Help with listing stability.

Discussion in 'Stability' started by bakeefe4, Aug 26, 2014.

  1. bakeefe4
    Joined: Aug 2014
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    Location: North Fort Myers Florida

    bakeefe4 Junior Member

    I just purchased a homemade boat that kind of looks like a tug. When I took it out on the first day it was a very calm day soft wind and smooth water. Also no water traffic to speak of. It handled like a dream. on the next day it was breezy and rough water, and a little water traffic with mild wakes. the boat listed hard even to a point that I thought it would or could roll.

    Here are the specs:
    Length 11'
    Beam 5'1"

    side walls:
    2'8" at the stern
    3'2" at the bow
    Mid point (Wheel house so to speak) 4'8"

    Draft 2.5"

    merc 6 horse 4 stroke

    NO ballist and NO deck except on the bow.
    the floor is in fact the bottom of the haul.

    My ideal is to build up the floor about 6" having a 1' hollow center like a v-hull boat for ballist. This should give me upto 250lb of ballist and about an extra 50lb in boat weight. I am thinking if I can get the draft closer to 10" it would handle better....

    can anyone help me with this. am I corrct in my thinking?
     

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  2. gonzo
    Joined: Aug 2002
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    gonzo Senior Member

    If you build a false Vee bottom it will provide a lot of extra floatation. It will also increase the lack of stability. The ballast should be more than the added floatation. The design appears to have several defects. One of them is being top heavy. If you start doing so many modifications, it will be cheaper to re-use the outboard and build a new hull.
     
  3. bakeefe4
    Joined: Aug 2014
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    Location: North Fort Myers Florida

    bakeefe4 Junior Member

    But would increasing the draft improve the stability, also if adding a false v bottom then I would have to cut the transom to lower the prop correct? that is why I was going with the ballast in the center of the flat bottom.
     
  4. bakeefe4
    Joined: Aug 2014
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    bakeefe4 Junior Member

    how much displacement could I get by adding 250 of water as the ballast and could I expect an increase in draft especialy when live weight is also added.
     
  5. Ad Hoc
    Joined: Oct 2008
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    Ad Hoc Naval Architect

    The easiest way to describe what you have is:

    If you have a flat tray..say 300x600mm (or 1 x 2ft) and has a small amount of water in it. Try and carry the water without spilling it...not easy!!

    You have such little draft that any movement off centre whether from waves, or person(s), the buoyancy required to support that trim/list, is a very large %'age of the total. As such to accommodate the change, the hull trims/rolls to maintain its equilibrium. As shown below:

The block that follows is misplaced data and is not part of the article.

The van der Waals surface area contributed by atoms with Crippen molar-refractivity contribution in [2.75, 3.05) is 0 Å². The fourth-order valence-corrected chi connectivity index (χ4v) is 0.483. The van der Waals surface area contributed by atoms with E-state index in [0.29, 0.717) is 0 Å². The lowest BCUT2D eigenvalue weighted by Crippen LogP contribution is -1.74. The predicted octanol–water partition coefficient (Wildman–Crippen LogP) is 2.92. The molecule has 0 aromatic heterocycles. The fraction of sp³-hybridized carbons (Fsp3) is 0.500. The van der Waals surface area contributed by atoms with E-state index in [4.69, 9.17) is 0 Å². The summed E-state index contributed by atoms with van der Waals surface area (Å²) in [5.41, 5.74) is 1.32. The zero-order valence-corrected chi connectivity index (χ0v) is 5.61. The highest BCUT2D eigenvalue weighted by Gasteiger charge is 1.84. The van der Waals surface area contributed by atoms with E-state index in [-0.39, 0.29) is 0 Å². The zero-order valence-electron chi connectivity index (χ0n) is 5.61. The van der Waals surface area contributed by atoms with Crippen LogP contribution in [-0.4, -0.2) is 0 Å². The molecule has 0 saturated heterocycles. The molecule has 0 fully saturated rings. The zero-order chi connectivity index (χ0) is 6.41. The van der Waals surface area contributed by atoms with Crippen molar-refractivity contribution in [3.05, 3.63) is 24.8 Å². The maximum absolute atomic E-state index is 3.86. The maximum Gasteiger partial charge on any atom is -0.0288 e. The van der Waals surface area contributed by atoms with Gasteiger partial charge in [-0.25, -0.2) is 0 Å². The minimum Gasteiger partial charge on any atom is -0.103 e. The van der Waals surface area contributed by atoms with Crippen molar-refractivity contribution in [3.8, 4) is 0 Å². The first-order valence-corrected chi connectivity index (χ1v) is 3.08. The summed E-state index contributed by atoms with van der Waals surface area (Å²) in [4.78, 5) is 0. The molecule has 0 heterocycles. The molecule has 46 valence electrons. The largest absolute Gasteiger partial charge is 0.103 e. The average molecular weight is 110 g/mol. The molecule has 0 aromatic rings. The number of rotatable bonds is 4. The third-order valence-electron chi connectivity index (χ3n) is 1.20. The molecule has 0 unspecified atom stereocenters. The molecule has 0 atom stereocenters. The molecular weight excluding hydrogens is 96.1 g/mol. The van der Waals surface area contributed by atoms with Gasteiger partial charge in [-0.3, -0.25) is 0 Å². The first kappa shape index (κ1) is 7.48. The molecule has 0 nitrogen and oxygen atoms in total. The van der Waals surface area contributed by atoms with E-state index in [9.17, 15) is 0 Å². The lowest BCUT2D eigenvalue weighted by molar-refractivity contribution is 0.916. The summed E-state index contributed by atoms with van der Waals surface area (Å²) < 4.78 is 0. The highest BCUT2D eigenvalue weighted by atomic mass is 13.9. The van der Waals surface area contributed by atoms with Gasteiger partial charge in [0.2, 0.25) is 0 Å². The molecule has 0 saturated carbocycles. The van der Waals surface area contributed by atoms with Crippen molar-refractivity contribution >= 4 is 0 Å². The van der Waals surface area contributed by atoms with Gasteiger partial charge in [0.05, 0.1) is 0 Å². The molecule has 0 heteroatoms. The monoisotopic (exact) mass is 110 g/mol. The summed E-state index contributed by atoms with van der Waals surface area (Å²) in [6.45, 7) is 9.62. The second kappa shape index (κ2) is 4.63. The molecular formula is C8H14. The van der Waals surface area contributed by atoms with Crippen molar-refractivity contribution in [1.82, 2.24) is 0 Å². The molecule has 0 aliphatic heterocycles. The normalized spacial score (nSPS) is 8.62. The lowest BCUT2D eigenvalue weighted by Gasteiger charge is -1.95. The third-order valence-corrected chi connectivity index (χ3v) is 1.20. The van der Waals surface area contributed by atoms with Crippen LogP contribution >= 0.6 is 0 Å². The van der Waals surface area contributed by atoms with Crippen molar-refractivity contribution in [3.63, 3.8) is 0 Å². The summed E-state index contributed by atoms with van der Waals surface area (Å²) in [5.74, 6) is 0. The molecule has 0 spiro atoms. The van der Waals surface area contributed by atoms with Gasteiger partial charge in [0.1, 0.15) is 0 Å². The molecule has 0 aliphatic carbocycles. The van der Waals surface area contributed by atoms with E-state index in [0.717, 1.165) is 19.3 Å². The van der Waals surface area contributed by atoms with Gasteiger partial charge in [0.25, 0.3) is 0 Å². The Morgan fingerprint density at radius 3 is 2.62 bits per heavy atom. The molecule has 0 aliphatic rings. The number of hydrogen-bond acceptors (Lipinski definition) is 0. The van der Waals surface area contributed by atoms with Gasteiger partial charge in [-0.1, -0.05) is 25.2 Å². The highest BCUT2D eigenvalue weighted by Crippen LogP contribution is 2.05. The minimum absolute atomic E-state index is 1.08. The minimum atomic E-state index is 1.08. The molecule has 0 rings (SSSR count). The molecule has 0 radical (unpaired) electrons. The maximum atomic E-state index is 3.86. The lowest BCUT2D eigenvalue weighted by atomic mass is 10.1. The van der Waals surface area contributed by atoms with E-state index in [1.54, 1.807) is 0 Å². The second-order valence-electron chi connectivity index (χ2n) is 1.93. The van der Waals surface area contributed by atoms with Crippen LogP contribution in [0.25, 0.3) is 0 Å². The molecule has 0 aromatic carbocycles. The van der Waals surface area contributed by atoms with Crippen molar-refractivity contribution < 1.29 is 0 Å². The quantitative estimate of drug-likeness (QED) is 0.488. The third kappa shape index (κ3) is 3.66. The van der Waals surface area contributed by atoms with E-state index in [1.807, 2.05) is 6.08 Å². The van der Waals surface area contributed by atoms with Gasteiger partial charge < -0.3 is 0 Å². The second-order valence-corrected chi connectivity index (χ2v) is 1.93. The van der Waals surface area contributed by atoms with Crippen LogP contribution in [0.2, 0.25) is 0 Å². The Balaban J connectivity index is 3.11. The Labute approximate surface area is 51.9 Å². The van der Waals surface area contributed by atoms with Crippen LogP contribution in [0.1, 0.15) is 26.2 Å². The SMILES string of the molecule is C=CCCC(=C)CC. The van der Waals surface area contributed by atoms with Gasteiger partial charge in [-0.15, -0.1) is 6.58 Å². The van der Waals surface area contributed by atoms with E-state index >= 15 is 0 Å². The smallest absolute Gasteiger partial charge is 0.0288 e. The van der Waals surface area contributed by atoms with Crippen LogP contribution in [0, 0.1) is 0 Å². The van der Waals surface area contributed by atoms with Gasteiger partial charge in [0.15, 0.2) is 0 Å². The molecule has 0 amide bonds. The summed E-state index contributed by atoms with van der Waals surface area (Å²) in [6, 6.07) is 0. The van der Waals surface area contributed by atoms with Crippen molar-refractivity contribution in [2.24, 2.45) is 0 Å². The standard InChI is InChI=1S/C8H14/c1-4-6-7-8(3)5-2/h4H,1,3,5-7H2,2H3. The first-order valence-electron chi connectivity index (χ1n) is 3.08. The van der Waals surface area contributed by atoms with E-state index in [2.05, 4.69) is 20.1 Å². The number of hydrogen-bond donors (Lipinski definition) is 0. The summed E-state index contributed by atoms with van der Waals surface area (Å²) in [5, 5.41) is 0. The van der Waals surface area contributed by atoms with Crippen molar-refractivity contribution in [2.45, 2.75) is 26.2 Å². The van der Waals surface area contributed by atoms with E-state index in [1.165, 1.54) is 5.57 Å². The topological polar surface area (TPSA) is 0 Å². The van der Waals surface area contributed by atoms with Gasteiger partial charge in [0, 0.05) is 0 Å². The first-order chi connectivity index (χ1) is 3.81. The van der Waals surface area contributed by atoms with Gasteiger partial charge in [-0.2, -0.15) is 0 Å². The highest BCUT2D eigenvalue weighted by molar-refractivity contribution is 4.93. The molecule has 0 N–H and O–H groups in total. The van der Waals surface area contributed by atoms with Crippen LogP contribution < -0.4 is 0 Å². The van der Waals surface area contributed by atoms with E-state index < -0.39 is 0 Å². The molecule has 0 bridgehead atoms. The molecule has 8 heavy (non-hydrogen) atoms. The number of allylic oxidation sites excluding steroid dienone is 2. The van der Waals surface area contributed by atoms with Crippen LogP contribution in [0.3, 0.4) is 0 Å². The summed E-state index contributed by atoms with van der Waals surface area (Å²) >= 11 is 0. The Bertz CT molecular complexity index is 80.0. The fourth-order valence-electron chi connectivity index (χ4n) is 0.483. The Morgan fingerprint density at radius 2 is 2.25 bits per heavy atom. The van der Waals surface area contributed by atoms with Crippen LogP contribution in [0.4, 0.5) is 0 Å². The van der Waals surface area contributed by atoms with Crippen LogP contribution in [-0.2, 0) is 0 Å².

box hull roll.jpg

    If you had more draft, to begin with, that would help matters since looking at hull above the "d" if this is small, you have not got much stability. More hull needs to be submerged to maintain the buoyancy. What that means is the buoyancy required to aid it to restore it back to up right when list/rolling is small. Since the restoring arm (a measure of its stability), to bring the hull back to up right, is a function of the displacement.
     
  6. bakeefe4
    Joined: Aug 2014
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    Location: North Fort Myers Florida

    bakeefe4 Junior Member

    ok then if I was to raise the floor 6" and leave a cavity in the center line 1' wide and 8' long that would get me aprox. 4 cubics of water at 62.5 lb per cubic that should sink the boat some and increase the draft the only problem i come up with is it going to be enough to get me to the draft needed. How much water ballast would I need to displace enough to reach the 10" draft i am looking for and will that help with the stability.
     
  7. Ad Hoc
    Joined: Oct 2008
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    Ad Hoc Naval Architect

    It's a double edge sword.

    Since the stability is governed by the BM = I/V

    Where I = waterplane inertia...which in your acse is constant.
    Then V = volume.

    You initially have a high BM, because your volume by comparison is low, but as you increase the draft the volume increases which reduces your BM. There will come a point when the BM, linked to your KG may be worse. As shown below in a similar example:

    box stability.jpg

    So you really need someone to investigate this properly for you. To get the hull into a simple stability program and then someone to do an inclining experiment to determine your KG in the lightship condition. Once you have that info...it is a lot easier to advise. Since a simple "what if" can then be conducted within the stability program. Since, you may find that no matter what changes you make, the end result is the same, so a waste of money...but you won't know until you investigate it.
     
  8. Milehog
    Joined: Aug 2006
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    Milehog Clever Quip

    Is the structure up to the added stresses this would create?
    IMO you have a novelty suitable for mill pond conditions.
     
  9. bakeefe4
    Joined: Aug 2014
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    bakeefe4 Junior Member